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Using NetBackup for SQL Server with Snapshot Client How SQL Server operations use Snapshot Client

Selection of backup method

The selection of a backup methodology, whether standard or Snapshot Client, is dependent on what policy is used. If a policy configured for Snapshot Client is selected, then additional attributes relating to the policy determine the Snapshot Client features and specific snapshot methods used.


Due to SQL Server limitations certain objects cannot be backed up via snapshots. These are database differentials, filegroup differentials, and transaction logs. If an Snapshot Client policy is selected to back up one of these object types, then NetBackup will perform a stream-based backup using the storage unit provided in the policy configuration. If a storage unit is not provided, then NetBackup will use the default storage unit for the server.

What is backed up

Although the database administrator works exclusively with logical objects, such as databases and filegroups, it is useful to gain some appreciation of the differences between file- and stream-based backups in terms of the data content that is archived. For stream-based backups, NetBackup simply captures the data stream content provided by SQL Server. If the user has specified multiple streams, then SQL Server opens multiple streams that NetBackup catalogs as separate images.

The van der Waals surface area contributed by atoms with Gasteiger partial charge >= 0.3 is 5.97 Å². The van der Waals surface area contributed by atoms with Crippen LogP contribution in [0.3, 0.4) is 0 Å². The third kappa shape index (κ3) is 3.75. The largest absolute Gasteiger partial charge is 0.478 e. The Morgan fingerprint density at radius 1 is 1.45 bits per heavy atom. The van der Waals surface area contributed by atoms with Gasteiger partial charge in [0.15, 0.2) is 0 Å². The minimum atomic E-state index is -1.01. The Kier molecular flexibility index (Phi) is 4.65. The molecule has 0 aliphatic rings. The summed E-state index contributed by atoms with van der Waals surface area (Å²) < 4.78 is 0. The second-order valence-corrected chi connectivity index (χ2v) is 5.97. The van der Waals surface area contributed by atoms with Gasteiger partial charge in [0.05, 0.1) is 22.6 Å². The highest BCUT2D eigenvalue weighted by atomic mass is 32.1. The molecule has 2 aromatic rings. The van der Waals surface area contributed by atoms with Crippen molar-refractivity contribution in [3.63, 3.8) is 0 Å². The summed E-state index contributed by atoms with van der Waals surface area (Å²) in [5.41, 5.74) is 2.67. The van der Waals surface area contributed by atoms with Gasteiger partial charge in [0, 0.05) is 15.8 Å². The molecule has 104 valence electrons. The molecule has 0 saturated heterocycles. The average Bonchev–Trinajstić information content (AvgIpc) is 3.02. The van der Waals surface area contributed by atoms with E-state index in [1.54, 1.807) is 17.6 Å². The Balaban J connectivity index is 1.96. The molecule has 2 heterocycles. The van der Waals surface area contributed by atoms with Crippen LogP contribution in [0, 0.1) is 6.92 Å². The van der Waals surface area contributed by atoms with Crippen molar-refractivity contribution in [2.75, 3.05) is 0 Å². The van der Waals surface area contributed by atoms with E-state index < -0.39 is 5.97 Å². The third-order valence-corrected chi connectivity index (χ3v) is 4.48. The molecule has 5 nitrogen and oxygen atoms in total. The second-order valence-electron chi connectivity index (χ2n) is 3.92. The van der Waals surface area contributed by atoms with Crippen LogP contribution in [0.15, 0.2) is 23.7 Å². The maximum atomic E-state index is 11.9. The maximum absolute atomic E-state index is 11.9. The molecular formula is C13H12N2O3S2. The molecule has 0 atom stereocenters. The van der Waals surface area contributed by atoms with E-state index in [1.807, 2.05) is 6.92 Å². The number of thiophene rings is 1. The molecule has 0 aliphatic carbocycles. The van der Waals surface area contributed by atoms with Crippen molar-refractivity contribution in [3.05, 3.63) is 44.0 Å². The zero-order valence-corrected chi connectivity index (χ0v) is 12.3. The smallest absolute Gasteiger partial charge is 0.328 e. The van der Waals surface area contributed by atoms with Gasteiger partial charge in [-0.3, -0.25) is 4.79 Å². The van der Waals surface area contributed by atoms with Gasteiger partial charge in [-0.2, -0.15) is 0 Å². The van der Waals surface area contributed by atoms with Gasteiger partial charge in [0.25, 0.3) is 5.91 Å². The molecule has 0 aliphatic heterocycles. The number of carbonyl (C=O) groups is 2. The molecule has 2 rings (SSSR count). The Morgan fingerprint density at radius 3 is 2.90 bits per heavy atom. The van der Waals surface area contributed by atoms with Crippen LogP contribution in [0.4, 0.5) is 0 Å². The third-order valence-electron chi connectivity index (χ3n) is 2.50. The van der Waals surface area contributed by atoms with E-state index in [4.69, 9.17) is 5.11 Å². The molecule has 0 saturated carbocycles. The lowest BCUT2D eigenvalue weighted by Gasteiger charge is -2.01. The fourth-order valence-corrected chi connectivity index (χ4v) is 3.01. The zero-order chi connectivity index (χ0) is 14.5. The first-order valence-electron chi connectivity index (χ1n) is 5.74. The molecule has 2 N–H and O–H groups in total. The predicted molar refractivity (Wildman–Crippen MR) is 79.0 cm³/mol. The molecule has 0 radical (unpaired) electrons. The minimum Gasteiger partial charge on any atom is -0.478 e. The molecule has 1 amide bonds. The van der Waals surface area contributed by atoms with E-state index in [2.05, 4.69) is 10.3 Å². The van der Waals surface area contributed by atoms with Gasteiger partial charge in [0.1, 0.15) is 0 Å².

For file-based backups, NetBackup creates a file list consisting of all the physical files that constitute the object and supplies it to the Snapshot Client, which is responsible for snapshot creation. If multiple streams have been specified, then NetBackup divides the file list into sub-lists. Each sub-list is backed up separately and constitutes a separate image. Users may notice that if multiple streams are specified for a file-based backup and if the number of streams exceeds the number of component files, then the number of file-based streams will not exceed the number of files. With stream-based SQL Server backups, SQL Server always creates exactly the number of streams that the end user specifies.

The file list used for backing up a SQL Server database consists of the physical files constituting the primary filegroup, any secondary filegroups, and the transaction log. Typically, these can be identified respectively by their name extensions, which are .mdf, .ndf, and .ldf. The file list for a filegroup backup consists of the physical files belonging to the filegroup. And, finally, the file list for a SQL Server file object backup consists of a single physical file, namely, the file that maps to the SQL Server file object.

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